Articles tagged Reg Parnell

Page 40 of June 1956 archive issue thumbnail Page 40, June 1956

Pictorial Review

B.A.R.C. Goodwood International, Grand Prix de Monaco, "Daily Express" Silverstone International, Bugatti O.C. Prescott, West Essex C.C. Snetterton, B.R.S.C.C. Crystal Palace, Maidstone & Mid Kent M.C. Silverstone Top: The Hawthorn/Chapman battle at Goodwood thrilled the spectators on Whit-Monday. Here Hawthorn's Lotus-Climax takes Chapman's sister car on the inside coming into Madgwick...

Page 108 of December 2014 archive issue thumbnail Page 108, December 2014

Crown duels

{RAC Grand Prix de l'Europe, Silverstone, May 1950} There were some notable guests among the estimated 150,000 crowd as international motor racing moved into a bold new era Writer: Simon Arron, Illustrator: Guy Allen History records it as the opening round of the freshly inaugurated Formula 1 world championship. The June 1950 edition of Motor Sport headlined it, “The Royal Silverstone Meeting”...

Page 133 of November 2014 archive issue thumbnail Page 133, November 2014

From the archives with... Doug Nye

More vintage, less whine There was a time when being Formula 1 world champion seemed to mean so much more than today When I was first hooked on motor racing, what turned out to be a life-changing image was a magazine photo shown to me by my big brother, Rod. It depicted Reg Parnell in the works Alfa Romeo 158 at Silverstone. ‘Uncle Reg’ was crouched behind the steering wheel, muscular arms...

Page 48 of March 1984 archive issue thumbnail Page 48, March 1984

Looking Back on Chris Amon

“He’s getting to be another Chris Amon…” How many times have we heard that comment made over the years about Formula One drivers who, although undeniably talented, seem never quite able to grasp that elusive, first Grand Prix victory. In fact, such comments do less than justice to the popular New Zealander who, although only turned 40 last summer, has been out of the Grand Prix arena for almost...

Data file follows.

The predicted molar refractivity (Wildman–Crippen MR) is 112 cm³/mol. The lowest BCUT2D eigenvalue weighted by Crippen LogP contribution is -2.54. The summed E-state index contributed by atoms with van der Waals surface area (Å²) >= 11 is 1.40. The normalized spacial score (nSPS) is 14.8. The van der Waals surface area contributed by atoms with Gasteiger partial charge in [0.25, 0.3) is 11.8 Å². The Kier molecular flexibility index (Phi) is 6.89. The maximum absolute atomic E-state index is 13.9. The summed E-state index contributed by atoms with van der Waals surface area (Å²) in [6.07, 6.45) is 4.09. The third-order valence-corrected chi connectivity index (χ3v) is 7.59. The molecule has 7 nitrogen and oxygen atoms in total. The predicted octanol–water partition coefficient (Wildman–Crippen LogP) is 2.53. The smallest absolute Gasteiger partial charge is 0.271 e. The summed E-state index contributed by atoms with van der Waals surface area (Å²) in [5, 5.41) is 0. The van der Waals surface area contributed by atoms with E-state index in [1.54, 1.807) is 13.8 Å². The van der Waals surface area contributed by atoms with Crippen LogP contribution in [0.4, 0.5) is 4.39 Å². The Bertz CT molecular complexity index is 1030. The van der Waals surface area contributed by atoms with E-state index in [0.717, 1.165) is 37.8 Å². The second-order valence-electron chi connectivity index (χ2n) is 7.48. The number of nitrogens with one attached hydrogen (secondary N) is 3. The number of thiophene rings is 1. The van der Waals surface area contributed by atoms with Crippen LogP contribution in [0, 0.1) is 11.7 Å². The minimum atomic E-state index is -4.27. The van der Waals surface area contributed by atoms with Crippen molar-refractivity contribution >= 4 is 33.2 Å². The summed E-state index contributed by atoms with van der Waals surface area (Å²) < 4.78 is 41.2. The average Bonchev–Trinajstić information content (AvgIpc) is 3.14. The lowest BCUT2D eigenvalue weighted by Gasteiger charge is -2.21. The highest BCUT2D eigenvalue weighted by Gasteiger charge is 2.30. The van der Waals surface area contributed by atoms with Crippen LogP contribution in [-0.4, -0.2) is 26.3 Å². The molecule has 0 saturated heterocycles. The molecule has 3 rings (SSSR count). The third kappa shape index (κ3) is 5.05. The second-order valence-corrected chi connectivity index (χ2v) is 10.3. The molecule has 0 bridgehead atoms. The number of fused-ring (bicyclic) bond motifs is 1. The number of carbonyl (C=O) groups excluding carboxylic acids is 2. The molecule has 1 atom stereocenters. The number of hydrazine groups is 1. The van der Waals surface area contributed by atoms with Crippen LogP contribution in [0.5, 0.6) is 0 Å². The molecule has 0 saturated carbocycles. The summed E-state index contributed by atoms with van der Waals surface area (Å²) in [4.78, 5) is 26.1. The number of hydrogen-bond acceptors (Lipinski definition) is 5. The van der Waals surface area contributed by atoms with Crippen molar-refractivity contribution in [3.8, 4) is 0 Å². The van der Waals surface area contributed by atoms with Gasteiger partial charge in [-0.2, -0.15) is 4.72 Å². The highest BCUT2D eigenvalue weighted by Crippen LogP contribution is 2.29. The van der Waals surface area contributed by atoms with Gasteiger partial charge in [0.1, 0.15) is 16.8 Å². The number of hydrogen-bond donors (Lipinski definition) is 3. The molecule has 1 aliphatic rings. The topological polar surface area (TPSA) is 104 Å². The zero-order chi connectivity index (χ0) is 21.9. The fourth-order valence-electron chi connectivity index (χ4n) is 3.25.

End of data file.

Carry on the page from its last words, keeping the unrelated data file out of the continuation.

Page 116 of July 2014 archive issue thumbnail Page 116, July 2014

Three colours red

Alfa Romeo, Maserati and Ferrari flew the flag for Italy with elegant style – and success. How they did it, so rapidly after the ravages of war, is a remarkable tale grounded in politics and passionWriter Richard Williams Alfa Romeo’s team of cherry-red Tipo 158s took the first three places in the inaugural round of the Formula 1 world championship at Silverstone on May 13, 1950, with Nino Farina...

Page 38 of February 1987 archive issue thumbnail Page 38, February 1987

Swan Song

The Connaught Story Part 4 It is ironic that the Connaught Type B was the company's most successful car, for it was conceived as a stop-gap, against the time when a suitable engine would allow an advanced, rear-engined, monocoque design to be completed. It is ironic, too, that the team's most stirring performances should have come in the final twelve months or so of its existence when its...

Page 98 of April 2014 archive issue thumbnail Page 98, April 2014

All work no playboy

Forty years have passed since the sport lost one of its most misunderstood – and underrated – talentsWriter Andrew Frankel I’d known about the autobiography of Peter Revson for years, but never felt inclined to read it. Revson’s was a supporting role on the global motor racing stage: not a bit part for sure, but he was certainly no superstar either. Besides, Revson only got that far thanks to...

Page 144 of April 2008 archive issue thumbnail Page 144, April 2008

Brits get an icy reception

When the British contingent found a unique way to deal with the arctic conditions of the 1947 Swedish Grand Prix, their rivals cried foul play Odd-ball motor races – unusual events that feature internationally recognised categories of significant racing cars – are always interesting. Perhaps the all-time prize winner might turn out to be the Israel Grand Prix on the so-called Barnea Beach circuit...

Page 38 of July 1997 archive issue thumbnail Page 38, July 1997

Lucky strike

If Juan Manuel Fangio's first race at Monaco was stunning, his first race lap was unbelievable. Shaun Campbell recalls Fangio's 'lucky' debut win. Juan Manuel Fangio called it luck. A simple word, expressed with a shrug, to explain how he remained alive when so many of his friends and rivals didn't. It seems a hopelessly inadequate explanation, but then luck means different things to different...

Page 23 of September 1975 archive issue thumbnail Page 23, September 1975

Looking Back with Mike Hailwood

Few competitors have made the transition from motorcycle racing to the world of Formula One with the same success as Mike Hailwood. John Surtees of course, for whom Hailwood drove Grand Prix cars for over two years, won seven World Championships on two wheels as well as one on four wheels, but apart from him only a small handful attempted the switch. Geoff Duke tried abortively, while Gary...

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